Written by Shaun Smith

awake-girl Every night before bed, I tuck my daughter in and she tells me what she wants to dream about. Some nights she chooses to dream of Tinkerbell.  Other nights it’s playing with cousins and dancing on clouds.  Butterflies are a constant staple.  These are good choices for my little four year old.

In a small way, I envy my daughter.  She’s at the age of vivid dreams that  turn into wonderful adventures of skipping ropes and flying through the air.  I’m happy to get a night of uninterrupted sleep, never mind the dreaming.  After all, I’m an adult.  I have work to do.

Sure, I have dreams.  Not just the kind that I experience at night, but those yearnings that keep me up at night.  I have dreams and aspirations that allow me to think bigger, to live larger, to see the world through believing eyes.  Admit it, you have them too.

As life moves faster and faster, I’ve found that I’ve begun to believe that dreams are for children.  Dreams are for fairy tales and absent-minded teenagers who have yet to experience the real world, the working world.  Dreams are the stuff of American Idol and So You Think You Can Dance where the victorious stand in a temporary spot light and tell me that I can accomplish my goals if I just put everything into it.  “Just believe!  Dream!” they shout through tears and stage make-up.  It comes across as a cheap sale, as if life is handing out fulfilled dreams on every corner.

Will dream for food

And so I carry on.  My life is busy.  Catch the bus.  Get to school.  Get to work.  Accomplish this goal and move on to the next stage of life.  Where’s the room for dreams?  Is there a mandatory expiry date on my dreams, as career, kids, and life move in?

The problem with dreams is that they never seem to go away.  They get pushed around, beaten up, shelved by time, but they never disappear.  They are always lingering someplace in the background of our hearts.  They appear here and there to let us know that they still exist.  They poke at our souls, asking questions like, “What would happen if…?”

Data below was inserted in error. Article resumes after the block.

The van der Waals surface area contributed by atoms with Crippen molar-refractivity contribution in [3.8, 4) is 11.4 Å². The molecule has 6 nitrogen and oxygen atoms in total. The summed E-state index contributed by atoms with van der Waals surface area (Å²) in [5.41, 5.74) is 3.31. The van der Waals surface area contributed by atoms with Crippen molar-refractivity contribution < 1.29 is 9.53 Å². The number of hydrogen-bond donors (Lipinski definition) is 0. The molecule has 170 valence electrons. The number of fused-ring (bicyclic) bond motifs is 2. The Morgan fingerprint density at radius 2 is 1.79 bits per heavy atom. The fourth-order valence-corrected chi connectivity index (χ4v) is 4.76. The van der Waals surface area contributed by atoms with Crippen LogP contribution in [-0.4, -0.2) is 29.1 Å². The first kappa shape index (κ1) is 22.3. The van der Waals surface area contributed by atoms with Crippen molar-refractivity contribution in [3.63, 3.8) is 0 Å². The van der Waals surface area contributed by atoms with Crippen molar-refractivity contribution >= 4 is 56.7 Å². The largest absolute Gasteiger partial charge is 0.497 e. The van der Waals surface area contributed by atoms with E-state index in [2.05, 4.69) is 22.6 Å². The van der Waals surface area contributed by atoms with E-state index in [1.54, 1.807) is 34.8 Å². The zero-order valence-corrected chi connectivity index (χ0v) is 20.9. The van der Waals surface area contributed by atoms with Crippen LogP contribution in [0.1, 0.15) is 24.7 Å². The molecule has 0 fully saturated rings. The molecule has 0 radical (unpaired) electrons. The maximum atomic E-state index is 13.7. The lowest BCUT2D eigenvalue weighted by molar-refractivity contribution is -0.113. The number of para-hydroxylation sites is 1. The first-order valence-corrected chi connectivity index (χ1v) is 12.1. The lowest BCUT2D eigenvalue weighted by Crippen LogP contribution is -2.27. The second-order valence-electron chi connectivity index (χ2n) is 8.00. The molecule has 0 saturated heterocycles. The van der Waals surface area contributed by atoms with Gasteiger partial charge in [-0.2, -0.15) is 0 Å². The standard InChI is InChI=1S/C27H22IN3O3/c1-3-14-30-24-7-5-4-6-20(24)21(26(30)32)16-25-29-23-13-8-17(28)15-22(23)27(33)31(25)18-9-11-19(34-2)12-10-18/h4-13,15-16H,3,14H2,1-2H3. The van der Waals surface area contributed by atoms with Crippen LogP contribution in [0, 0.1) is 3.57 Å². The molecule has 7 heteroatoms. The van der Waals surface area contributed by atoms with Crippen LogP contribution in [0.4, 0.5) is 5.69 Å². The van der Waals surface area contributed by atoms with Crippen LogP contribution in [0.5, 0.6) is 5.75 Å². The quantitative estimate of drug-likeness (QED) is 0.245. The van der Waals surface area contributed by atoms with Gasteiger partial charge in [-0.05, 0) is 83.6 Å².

The dark side of dreams

My own experience has taught me that dreams are easily beaten into submission by both people and circumstances.  When dreams are shattered, it’s difficult to put them back together.  It’s in those moments, in those months and years, where dreams begin to bury themselves underground.  When dreams go unrealized, especially the big dreams of our lives, they can quickly become festering wounds of disillusionment.  I’ve lived in this disillusionment for the past number of years.  And I began to emerge when I was asked a most profound question by an insightful friend:

“What is the goal of your life?  What do you love doing?”

I had a hard time with the reply.  Not because I hadn’t thought about it – I had been thinking about it for years!  I had pursued my passion in life, investing the entirety of my time, my energy, my soul.  And I had watched it all come crashing down.  My response was revealing. “I’m not telling you.  It hurts too much,” I said.

Dreams have that ability.  They infect daily routines with impossible thoughts, with desires that make the heart hurt with possibility.  Dreams can be dangerous, but they are vitally important.

The necessity of dreams

I need to dream, I must dream.  I need to see a world beyond myself, beyond my needs, beyond my abilities.  Dreams are important because they reflect this.  Our core dreams are not visions of grandeur, of hoping for a better job or a better pay, but of who we are.  We dream of what our purpose in world is all about.  Is there a place in the adult world for this sort of dreaming?

I certainly hope so.  After living in the shattered vision of destroyed dreams, I have come to realize that dreams are placed in our heart to give us hope.  They are one of God’s ways of whispering to us, “This is what you are designed to do.  This is how you can share my love in the world.”  Are dreams necessary?  Do they have a role in our lives?

I believe God whispers, “I certainly hope so.”